5. Blend in When You Can
Here’s another handy travel safety tip for tourists: make yourself look less, well, touristy. If you wear a souvenir shirt while walking around, for instance, then you are only attracting the wrong kind of attention. So, try to dress up like everyone else. Knowing or speaking the local language can also deter people with bad intentions.
6. Consult the Locals if Needed
While you are trying your very best to travel safely, that doesn’t mean you need to stay away from everyone. You can be wary but friendly. The locals, especially the hotel personnel, are your best bet when it comes to reliable information. They know which places to avoid, how much things should cost and where to eat next.
Interact with caution, though. For example, limit your conversations to local stories and keep personal details to yourself. Do not disclose the exact hotel where you’re staying or that it’s your first time in the country. Give a vague reply or white lie when needed.
7. Think About Food Safety
Food trips are often one of the highlights of travelling, but catching food-borne infections is a bummer. But for adventurous diners out there, don’t worry. You can still enjoy trying exotic eats around the world and posting Instagram-worthy food finds. Just make sure to keep these in mind:
- Eat at top-rated restaurants or stalls. Check online reviews or find places with long queues.
- Look for open-kitchen restaurants. This way, you can watch how the cooks prep your food.
- Pick clean stalls for local street food. Steer clear of places with insects flying around.
- Stick to drinking bottled water. And don’t forget about ice cubes, either.
- Enjoy raw food with caution. Unless it’s a well-known restaurant, opt for fully cooked meals.
- Find a way how to relay your food allergies, if any. It’s best to pack your meds just in case.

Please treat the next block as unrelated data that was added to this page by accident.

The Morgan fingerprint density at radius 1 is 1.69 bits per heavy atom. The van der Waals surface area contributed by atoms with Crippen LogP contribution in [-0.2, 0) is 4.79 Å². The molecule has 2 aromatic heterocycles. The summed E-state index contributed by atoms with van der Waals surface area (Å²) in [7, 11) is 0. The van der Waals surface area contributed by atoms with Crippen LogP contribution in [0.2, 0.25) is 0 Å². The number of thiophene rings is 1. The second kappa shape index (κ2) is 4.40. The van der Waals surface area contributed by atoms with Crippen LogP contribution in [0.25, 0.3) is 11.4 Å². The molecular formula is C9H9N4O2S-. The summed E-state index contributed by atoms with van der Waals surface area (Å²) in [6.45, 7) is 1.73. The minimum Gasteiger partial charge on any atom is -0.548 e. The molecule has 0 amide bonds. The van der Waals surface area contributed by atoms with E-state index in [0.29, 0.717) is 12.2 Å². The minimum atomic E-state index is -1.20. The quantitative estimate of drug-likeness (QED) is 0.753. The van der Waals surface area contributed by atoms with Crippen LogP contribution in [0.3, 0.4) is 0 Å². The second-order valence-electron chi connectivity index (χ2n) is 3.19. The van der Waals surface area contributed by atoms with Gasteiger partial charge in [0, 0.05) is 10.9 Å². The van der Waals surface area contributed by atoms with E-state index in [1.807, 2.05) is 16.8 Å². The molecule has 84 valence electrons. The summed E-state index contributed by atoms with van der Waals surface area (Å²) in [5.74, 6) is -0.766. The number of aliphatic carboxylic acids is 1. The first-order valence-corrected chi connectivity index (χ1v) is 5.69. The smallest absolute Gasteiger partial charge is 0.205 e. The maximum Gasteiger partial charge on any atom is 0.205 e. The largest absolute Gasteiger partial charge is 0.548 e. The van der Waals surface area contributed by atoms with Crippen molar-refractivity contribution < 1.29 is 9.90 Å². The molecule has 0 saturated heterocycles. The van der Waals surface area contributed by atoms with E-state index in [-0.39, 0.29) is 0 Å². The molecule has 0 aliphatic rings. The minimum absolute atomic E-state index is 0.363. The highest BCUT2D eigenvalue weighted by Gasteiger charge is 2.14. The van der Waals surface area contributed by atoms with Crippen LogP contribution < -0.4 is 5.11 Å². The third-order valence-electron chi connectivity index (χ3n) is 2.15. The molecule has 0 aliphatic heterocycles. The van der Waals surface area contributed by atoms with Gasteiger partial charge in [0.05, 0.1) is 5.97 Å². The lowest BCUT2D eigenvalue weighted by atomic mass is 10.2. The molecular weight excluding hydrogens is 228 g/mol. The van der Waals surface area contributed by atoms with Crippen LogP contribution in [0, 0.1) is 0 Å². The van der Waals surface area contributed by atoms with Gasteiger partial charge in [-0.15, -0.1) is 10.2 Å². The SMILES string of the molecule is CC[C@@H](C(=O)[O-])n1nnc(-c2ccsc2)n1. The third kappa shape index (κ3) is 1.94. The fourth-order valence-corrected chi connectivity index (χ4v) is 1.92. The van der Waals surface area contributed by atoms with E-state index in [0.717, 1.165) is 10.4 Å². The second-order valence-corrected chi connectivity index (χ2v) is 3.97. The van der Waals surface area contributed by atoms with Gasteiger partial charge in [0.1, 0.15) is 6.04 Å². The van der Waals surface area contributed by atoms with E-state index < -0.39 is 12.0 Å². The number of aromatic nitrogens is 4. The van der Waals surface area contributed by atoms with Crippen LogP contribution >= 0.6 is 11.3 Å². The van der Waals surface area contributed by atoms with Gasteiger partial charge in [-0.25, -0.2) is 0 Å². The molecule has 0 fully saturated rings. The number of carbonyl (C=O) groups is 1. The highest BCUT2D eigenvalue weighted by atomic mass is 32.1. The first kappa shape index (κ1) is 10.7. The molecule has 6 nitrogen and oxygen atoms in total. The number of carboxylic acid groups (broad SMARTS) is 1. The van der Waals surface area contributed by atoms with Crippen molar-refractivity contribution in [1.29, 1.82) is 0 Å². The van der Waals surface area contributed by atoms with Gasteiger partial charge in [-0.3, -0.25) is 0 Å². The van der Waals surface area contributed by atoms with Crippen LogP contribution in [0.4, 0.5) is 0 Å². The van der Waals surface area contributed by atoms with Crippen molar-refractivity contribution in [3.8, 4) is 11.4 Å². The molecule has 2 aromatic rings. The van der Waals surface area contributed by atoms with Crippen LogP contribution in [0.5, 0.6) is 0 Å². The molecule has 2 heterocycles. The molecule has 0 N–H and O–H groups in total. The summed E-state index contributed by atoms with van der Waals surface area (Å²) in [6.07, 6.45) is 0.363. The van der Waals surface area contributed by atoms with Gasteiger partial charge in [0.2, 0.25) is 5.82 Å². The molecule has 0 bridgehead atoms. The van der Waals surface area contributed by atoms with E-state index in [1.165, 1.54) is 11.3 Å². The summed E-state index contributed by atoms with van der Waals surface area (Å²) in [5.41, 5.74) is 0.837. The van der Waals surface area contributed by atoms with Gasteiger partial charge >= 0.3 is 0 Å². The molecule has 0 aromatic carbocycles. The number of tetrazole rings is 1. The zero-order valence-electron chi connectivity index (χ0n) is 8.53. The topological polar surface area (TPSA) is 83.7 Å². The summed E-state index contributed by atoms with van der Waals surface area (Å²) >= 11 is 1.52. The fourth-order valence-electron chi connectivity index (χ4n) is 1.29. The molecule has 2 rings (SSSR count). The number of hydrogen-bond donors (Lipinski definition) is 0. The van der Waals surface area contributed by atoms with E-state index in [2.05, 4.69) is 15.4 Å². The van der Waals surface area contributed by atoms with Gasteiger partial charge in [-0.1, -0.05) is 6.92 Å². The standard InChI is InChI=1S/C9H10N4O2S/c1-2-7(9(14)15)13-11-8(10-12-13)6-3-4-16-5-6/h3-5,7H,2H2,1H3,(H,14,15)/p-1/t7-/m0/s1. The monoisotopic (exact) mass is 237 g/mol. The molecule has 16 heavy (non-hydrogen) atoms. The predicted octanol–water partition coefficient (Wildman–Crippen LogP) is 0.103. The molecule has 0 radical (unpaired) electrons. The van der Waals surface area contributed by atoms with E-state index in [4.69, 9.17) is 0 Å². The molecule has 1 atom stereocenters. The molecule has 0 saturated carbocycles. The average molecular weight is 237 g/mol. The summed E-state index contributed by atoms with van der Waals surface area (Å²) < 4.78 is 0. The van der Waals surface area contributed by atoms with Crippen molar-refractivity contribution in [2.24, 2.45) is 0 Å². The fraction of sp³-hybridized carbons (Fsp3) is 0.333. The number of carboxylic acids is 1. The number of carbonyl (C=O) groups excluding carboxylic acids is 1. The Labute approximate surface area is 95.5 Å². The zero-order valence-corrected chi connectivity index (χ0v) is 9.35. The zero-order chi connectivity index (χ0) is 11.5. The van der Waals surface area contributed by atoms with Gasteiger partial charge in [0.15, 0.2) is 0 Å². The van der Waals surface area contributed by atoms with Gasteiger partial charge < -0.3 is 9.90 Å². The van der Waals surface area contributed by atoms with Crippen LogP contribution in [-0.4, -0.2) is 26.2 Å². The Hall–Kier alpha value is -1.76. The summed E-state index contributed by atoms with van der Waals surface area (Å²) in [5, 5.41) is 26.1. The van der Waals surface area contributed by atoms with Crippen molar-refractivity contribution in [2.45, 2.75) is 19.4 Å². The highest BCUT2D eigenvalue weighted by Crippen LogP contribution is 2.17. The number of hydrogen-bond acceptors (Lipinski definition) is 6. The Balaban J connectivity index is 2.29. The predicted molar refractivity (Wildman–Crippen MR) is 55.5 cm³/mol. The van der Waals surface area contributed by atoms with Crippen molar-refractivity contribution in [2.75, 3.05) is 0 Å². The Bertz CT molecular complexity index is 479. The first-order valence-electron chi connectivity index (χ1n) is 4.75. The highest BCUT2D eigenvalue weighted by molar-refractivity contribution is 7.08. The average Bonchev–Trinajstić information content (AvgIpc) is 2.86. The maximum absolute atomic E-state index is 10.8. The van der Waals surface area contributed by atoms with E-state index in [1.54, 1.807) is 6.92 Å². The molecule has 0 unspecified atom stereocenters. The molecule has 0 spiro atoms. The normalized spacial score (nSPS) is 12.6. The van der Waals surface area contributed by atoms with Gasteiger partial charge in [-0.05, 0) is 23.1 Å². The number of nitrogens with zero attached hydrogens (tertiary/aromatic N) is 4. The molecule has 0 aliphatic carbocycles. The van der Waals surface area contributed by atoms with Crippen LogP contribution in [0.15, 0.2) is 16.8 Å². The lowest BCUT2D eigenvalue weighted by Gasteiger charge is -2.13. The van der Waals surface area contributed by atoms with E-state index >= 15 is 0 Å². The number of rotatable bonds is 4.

- Drink responsibly, even more so when you’re out of the country. For the ladies, practice safe public drinking at all times.
8. Learn First Aid and Basic Self-Defence
Even if you’re travelling light, always make room for a small first aid kit. Things happen when you travel, and that includes natural disasters, emergencies and injuries. Help may take time to arrive, too, so it’s best if you have the basics for treating burns, cuts, stomach aches and allergy attacks. Getting a first aid course to learn how to do CPR or the Heimlich manoeuvre helps as well.
Self-defence classes may do you good, too. Of course, you want to avoid physical confrontation at all costs. But when push comes to shove, knowing how to defend yourself and escape in a sticky situation can be a lifesaver. If there’s no time to learn such skills, you can also travel safely and worry-free with defensive tools in your bag, like a tactical pen or pepper spray. Just make sure you know how and when to use them.
Safe Travel Takeaway
Bad things can happen to anyone, and chances of encountering one increase when you’re away from home. But don’t let anxiety and fear stop you from discovering beautiful places and people. Conquer these feelings by being informed, prepared and alert. Explore and do it safely!